2. Benjamin J. Keys & Tomasz Piskorski & Amit Seru & Vikrant Vig, 2012. "Mortgage Financing in the Housing Boom and Bust," NBER Chapters, in: Housing and the Financial Crisis, pages 143-204 National Bureau of Economic Research, Inc.
    3. Klaus Adam & Pei Kuang & Albert Marcet, 2011. "House Price Booms and the Current Account," CEP Discussion Papers dp1064, Centre for Economic Performance, LSE.
    4. Favara, Giovanni & Imbs, Jean, 2010. "Credit Supply and the Price of Housing," CEPR Discussion Papers 8129, C.E.P.R. Discussion Papers.
    5. Mendoza, Enrique G & Quadrini, Vincenzo & Ríos-Rull, José-Víctor, 2007. "Financial Integration, Financial Deepness and Global Imbalances," CEPR Discussion Papers 6149, C.E.P.R. Discussion Papers.
    6. Sydney Ludvigson & Stijn Van Nieuwerburgh & Jack Favilukis, 2010. "The Macroeconomic E¤ects of Housing Wealth, Housing Finance, and Limited Risk-Sharing in General Equilibrium," 2010 Meeting Papers 733, Society for Economic Dynamics.
    7. Andrea Ferrero, 2011. "House Prices Booms and Current Account Deficits," 2011 Meeting Papers 1386, Society for Economic Dynamics.
    8. Acharya, Viral V. & Schnabl, Philipp & Suarez, Gustavo, 2013. "Securitization without risk transfer," Journal of Financial Economics, Elsevier, vol. 107(3), pages 515-536.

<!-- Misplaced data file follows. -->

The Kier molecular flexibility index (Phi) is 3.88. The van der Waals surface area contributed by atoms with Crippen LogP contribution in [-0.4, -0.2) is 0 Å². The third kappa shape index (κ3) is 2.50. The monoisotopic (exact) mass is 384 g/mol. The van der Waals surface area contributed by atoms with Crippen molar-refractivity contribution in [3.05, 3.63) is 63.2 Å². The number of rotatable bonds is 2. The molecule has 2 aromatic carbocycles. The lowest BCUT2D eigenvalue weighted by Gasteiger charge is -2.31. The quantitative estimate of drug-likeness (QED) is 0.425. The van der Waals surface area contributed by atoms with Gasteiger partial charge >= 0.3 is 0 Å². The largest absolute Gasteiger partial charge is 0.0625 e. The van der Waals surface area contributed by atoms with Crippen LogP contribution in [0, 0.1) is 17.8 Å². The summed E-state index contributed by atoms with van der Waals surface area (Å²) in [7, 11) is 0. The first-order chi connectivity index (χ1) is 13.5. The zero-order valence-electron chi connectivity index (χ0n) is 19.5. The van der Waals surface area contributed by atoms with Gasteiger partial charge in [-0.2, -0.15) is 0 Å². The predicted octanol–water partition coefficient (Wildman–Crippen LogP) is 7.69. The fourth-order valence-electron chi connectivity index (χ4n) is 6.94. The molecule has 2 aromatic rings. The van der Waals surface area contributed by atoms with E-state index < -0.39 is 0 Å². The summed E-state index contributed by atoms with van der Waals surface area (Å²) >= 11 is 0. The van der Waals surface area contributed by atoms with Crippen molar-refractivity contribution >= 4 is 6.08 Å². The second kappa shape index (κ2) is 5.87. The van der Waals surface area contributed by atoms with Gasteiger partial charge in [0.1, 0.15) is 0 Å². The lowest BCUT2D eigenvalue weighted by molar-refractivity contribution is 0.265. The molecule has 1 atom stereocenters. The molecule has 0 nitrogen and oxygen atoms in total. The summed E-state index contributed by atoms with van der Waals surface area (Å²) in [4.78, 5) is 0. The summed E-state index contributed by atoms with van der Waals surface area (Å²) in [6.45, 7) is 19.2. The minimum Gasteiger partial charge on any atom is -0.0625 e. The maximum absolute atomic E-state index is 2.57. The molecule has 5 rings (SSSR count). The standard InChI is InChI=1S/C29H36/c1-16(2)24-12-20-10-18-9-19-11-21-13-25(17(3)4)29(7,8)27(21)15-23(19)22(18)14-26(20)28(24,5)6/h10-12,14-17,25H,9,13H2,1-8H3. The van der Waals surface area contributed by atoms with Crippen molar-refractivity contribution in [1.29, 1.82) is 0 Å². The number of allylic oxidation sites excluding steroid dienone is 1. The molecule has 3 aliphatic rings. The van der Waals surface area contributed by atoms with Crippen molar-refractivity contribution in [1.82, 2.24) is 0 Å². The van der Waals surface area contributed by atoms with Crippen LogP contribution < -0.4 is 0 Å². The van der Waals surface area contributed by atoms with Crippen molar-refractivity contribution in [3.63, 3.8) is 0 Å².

9. Manuel Adelino & Antoinette Schoar & Felipe Severino, 2012. "Credit Supply and House Prices: Evidence from Mortgage Market Segmentation," NBER Working Papers 17832, National Bureau of Economic Research, Inc.
    10. Joshua Aizenman & Yothin Jinjarak, 2008. "Current Account Patterns and National Real Estate Markets," NBER Working Papers 13921, National Bureau of Economic Research, Inc.
    11. Joseph Nichols & Anthony Pennington-Cross & Anthony Yezer, 2004. "Borrower Self-Selection, Underwriting Costs, and Subprime Mortgage Credit Supply," The Journal of Real Estate Finance and Economics, Springer, vol. 30(2), pages 197-219, November.
    12. David Laibson & Johanna Mollerstrom, 2010. "Capital Flows, Consumption Booms and Asset Bubbles: A Behavioural Alternative to the Savings Glut Hypothesis," NBER Working Papers 15759, National Bureau of Economic Research, Inc.